I am unfortunately not in regular contact with Fr. Murray anymore, but here’s my two cents. I think there are two issues which ought to be separated here;
1) the approporiateness of liturgical dance
2) the appropriateness of promoting liturgical dance when the church has established clear norms to the contrary
On the first point I am inclined to see a prohibition on liturgical dance (especially in a culture as diverse as the United States) as a kind of aesthetic and cultural imperialism. There are many cultures in which there is no diffrence between the verb “to sing” and the verb “to dance”. Try telling a congregation in west Africa to praise God without dancing. Ha! We shouldn’t elevate one person’s, group’s, or culture’s aesthetic distaste for dance to a universal norm for the Church. Also, the reasoning against liturgical dance you cite smacks of Docetism. It sounds as if people are just generally uncomfortable with the body and see it as somehow inherently impure. Scripture itself testifies that dance is an appropriate way to praise God. But seems that some today are scandlized by it much as David’s wife Michal was.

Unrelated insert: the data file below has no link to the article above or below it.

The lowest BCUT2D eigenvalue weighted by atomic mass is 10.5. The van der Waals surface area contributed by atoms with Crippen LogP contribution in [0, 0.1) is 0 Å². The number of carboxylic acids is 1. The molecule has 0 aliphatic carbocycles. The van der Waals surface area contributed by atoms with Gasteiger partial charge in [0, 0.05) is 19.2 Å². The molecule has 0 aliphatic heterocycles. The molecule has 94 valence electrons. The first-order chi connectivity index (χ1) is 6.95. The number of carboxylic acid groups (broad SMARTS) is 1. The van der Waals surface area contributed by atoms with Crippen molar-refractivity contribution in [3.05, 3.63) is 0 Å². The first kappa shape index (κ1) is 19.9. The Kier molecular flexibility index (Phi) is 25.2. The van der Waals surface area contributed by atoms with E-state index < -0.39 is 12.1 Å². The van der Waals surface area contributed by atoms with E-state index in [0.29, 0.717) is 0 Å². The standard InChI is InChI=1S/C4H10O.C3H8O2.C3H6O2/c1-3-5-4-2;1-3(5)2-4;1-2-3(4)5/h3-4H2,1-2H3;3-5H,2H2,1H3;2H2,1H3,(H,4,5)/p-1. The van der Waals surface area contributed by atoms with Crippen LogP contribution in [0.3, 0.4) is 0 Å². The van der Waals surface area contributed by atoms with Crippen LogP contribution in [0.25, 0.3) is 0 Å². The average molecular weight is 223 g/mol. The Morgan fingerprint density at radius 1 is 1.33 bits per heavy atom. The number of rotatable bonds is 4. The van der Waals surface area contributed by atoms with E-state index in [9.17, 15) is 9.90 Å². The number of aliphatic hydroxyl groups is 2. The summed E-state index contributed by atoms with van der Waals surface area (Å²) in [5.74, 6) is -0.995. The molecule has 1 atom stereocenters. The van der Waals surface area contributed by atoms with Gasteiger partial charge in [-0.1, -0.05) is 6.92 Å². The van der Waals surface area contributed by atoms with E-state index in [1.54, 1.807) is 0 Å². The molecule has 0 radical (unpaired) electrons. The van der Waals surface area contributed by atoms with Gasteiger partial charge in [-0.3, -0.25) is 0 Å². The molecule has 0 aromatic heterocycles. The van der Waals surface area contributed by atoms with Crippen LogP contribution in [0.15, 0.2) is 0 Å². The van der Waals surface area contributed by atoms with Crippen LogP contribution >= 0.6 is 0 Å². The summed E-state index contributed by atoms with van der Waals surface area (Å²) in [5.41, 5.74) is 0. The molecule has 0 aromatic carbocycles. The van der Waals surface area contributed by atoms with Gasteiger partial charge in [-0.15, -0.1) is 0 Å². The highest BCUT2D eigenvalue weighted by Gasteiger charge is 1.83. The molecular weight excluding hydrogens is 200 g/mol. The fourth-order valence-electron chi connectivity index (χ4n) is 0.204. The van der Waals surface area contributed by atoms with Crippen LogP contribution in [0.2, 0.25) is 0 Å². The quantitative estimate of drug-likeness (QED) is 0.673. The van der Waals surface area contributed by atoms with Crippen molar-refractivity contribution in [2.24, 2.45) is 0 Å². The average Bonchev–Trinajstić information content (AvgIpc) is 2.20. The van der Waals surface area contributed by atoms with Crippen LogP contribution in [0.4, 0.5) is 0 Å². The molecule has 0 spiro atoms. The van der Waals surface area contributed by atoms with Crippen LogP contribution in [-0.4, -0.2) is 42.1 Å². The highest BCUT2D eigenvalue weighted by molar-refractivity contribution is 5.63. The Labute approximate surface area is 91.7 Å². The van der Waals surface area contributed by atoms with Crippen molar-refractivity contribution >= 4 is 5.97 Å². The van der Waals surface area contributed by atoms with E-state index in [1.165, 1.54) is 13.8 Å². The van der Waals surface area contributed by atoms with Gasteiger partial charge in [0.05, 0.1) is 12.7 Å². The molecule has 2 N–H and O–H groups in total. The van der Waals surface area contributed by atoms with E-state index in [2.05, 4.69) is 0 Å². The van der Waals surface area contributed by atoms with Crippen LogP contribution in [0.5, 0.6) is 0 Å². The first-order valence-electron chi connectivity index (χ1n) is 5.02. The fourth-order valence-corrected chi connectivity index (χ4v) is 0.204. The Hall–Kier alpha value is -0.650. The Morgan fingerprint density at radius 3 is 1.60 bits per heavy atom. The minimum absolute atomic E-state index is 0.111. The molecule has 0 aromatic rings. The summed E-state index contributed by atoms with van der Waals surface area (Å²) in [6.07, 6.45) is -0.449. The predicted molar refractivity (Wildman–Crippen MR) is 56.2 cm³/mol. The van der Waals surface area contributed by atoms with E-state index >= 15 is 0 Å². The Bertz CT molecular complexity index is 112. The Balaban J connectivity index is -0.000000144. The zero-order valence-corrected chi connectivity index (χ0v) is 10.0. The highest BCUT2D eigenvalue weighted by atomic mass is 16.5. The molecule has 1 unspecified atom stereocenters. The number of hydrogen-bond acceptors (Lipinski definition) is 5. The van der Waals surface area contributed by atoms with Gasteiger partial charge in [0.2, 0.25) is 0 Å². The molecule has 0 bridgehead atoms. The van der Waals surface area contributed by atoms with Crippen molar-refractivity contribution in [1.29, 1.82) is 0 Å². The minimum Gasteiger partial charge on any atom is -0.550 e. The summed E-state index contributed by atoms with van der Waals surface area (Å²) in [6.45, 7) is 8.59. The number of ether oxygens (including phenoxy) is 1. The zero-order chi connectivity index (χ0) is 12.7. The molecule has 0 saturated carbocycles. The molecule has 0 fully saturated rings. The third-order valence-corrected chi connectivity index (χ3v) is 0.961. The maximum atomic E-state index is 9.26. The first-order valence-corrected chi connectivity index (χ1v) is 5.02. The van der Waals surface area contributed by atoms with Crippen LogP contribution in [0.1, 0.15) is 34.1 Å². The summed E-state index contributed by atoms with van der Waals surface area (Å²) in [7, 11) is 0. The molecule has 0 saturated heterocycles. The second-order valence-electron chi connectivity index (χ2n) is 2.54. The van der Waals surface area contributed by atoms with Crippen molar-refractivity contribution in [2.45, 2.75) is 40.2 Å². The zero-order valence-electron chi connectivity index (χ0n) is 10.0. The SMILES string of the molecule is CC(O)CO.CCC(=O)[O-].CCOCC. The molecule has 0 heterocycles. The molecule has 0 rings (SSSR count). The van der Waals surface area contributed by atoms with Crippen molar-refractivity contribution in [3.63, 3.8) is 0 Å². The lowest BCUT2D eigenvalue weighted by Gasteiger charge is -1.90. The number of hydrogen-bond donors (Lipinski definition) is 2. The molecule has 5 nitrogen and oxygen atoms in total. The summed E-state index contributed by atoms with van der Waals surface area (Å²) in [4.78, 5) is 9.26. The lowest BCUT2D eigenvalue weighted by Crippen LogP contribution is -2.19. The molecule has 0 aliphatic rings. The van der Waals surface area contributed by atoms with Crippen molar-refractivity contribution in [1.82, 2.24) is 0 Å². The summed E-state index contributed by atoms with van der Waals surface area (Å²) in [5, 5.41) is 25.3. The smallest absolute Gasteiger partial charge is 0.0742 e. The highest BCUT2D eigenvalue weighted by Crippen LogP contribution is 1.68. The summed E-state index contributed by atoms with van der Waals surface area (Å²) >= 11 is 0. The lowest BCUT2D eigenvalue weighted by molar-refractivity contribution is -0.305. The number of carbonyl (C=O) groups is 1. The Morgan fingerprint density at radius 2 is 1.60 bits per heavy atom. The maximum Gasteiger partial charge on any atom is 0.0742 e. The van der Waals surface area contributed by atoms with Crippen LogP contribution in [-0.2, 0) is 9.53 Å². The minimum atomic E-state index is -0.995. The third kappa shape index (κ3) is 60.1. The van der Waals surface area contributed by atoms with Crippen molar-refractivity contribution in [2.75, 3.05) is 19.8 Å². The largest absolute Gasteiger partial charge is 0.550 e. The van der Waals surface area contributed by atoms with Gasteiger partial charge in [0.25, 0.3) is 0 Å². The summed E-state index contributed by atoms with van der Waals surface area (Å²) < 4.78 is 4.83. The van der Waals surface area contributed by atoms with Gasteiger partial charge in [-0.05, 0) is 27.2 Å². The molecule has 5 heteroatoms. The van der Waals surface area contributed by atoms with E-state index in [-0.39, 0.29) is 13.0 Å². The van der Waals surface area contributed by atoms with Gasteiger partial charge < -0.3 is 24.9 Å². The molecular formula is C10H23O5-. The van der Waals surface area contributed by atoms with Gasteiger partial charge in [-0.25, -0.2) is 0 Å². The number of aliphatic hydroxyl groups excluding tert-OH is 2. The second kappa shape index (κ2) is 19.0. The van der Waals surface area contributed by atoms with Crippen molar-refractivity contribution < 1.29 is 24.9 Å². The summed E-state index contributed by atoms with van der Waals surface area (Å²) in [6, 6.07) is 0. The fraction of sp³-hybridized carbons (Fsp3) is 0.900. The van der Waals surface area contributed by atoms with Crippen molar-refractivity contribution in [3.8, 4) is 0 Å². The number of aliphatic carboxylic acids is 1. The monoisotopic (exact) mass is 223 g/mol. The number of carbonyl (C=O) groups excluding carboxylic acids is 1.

On the second point, I think where the Church has issued clear norms, authority structures within the Church ought to be respected. We owe our spiritual leaders our allegiance unless we believe a grave wrong is being committed and our conscience cannot permit us to cooperate. I don’t quite see a wrong-headed prohibition on liturgical dance rising to that level, so I think the norms ought to be followed. Sure, keep pushing on the inside to have the norms change, but follow them until they are.